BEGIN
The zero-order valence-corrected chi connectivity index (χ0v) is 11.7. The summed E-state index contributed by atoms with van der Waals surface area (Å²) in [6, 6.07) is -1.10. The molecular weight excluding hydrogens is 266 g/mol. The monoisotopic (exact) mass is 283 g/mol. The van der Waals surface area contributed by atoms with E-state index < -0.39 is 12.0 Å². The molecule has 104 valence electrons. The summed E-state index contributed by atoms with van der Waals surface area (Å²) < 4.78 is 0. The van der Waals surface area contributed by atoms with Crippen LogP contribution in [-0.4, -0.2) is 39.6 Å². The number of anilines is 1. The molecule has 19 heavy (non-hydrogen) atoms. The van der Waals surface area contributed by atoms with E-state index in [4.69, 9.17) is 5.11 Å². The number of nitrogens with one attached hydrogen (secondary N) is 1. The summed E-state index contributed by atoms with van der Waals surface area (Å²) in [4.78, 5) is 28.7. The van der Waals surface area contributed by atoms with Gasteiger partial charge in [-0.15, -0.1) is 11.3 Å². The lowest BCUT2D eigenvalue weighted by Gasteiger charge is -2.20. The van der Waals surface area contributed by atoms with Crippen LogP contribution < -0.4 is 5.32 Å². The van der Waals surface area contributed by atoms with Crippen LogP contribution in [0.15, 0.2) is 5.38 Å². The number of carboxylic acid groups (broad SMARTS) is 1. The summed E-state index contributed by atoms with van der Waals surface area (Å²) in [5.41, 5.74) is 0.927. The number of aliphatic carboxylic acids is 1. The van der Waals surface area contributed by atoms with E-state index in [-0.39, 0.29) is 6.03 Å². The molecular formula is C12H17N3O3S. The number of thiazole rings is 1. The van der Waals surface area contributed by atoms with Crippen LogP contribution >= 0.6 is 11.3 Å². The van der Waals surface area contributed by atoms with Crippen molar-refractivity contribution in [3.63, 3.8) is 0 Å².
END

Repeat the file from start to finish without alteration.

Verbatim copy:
The zero-order valence-corrected chi connectivity index (χ0v) is 11.7. The summed E-state index contributed by atoms with van der Waals surface area (Å²) in [6, 6.07) is -1.10. The molecular weight excluding hydrogens is 266 g/mol. The monoisotopic (exact) mass is 283 g/mol. The van der Waals surface area contributed by atoms with E-state index < -0.39 is 12.0 Å². The molecule has 104 valence electrons. The summed E-state index contributed by atoms with van der Waals surface area (Å²) < 4.78 is 0. The van der Waals surface area contributed by atoms with Crippen LogP contribution in [-0.4, -0.2) is 39.6 Å². The number of anilines is 1. The molecule has 19 heavy (non-hydrogen) atoms. The van der Waals surface area contributed by atoms with E-state index in [4.69, 9.17) is 5.11 Å². The number of nitrogens with one attached hydrogen (secondary N) is 1. The summed E-state index contributed by atoms with van der Waals surface area (Å²) in [4.78, 5) is 28.7. The van der Waals surface area contributed by atoms with Gasteiger partial charge in [-0.15, -0.1) is 11.3 Å². The lowest BCUT2D eigenvalue weighted by Gasteiger charge is -2.20. The van der Waals surface area contributed by atoms with Crippen LogP contribution < -0.4 is 5.32 Å². The van der Waals surface area contributed by atoms with Crippen LogP contribution in [0.15, 0.2) is 5.38 Å². The number of carboxylic acid groups (broad SMARTS) is 1. The summed E-state index contributed by atoms with van der Waals surface area (Å²) in [5.41, 5.74) is 0.927. The number of aliphatic carboxylic acids is 1. The van der Waals surface area contributed by atoms with E-state index in [-0.39, 0.29) is 6.03 Å². The molecular formula is C12H17N3O3S. The number of thiazole rings is 1. The van der Waals surface area contributed by atoms with Crippen LogP contribution >= 0.6 is 11.3 Å². The van der Waals surface area contributed by atoms with Crippen molar-refractivity contribution in [3.63, 3.8) is 0 Å².